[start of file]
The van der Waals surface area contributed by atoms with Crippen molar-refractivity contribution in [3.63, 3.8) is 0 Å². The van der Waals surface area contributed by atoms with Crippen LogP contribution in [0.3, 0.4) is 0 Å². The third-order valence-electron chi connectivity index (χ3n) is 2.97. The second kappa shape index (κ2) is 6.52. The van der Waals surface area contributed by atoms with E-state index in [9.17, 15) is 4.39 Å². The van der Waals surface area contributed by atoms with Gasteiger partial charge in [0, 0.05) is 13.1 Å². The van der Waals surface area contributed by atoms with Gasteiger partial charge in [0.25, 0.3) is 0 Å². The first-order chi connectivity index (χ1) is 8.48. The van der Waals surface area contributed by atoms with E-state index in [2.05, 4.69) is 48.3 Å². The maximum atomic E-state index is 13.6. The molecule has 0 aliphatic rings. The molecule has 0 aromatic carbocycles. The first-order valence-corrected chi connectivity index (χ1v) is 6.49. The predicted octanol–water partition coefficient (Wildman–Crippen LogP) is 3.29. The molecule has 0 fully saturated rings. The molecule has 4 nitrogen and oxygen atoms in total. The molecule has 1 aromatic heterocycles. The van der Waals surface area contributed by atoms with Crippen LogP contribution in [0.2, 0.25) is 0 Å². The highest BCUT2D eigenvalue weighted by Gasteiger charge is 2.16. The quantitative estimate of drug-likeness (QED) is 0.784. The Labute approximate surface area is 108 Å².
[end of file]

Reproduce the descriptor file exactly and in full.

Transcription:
The van der Waals surface area contributed by atoms with Crippen molar-refractivity contribution in [3.63, 3.8) is 0 Å². The van der Waals surface area contributed by atoms with Crippen LogP contribution in [0.3, 0.4) is 0 Å². The third-order valence-electron chi connectivity index (χ3n) is 2.97. The second kappa shape index (κ2) is 6.52. The van der Waals surface area contributed by atoms with E-state index in [9.17, 15) is 4.39 Å². The van der Waals surface area contributed by atoms with Gasteiger partial charge in [0, 0.05) is 13.1 Å². The van der Waals surface area contributed by atoms with Gasteiger partial charge in [0.25, 0.3) is 0 Å². The first-order chi connectivity index (χ1) is 8.48. The van der Waals surface area contributed by atoms with E-state index in [2.05, 4.69) is 48.3 Å². The maximum atomic E-state index is 13.6. The molecule has 0 aliphatic rings. The molecule has 0 aromatic carbocycles. The first-order valence-corrected chi connectivity index (χ1v) is 6.49. The predicted octanol–water partition coefficient (Wildman–Crippen LogP) is 3.29. The molecule has 0 fully saturated rings. The molecule has 4 nitrogen and oxygen atoms in total. The molecule has 1 aromatic heterocycles. The van der Waals surface area contributed by atoms with Crippen LogP contribution in [0.2, 0.25) is 0 Å². The highest BCUT2D eigenvalue weighted by Gasteiger charge is 2.16. The quantitative estimate of drug-likeness (QED) is 0.784. The Labute approximate surface area is 108 Å².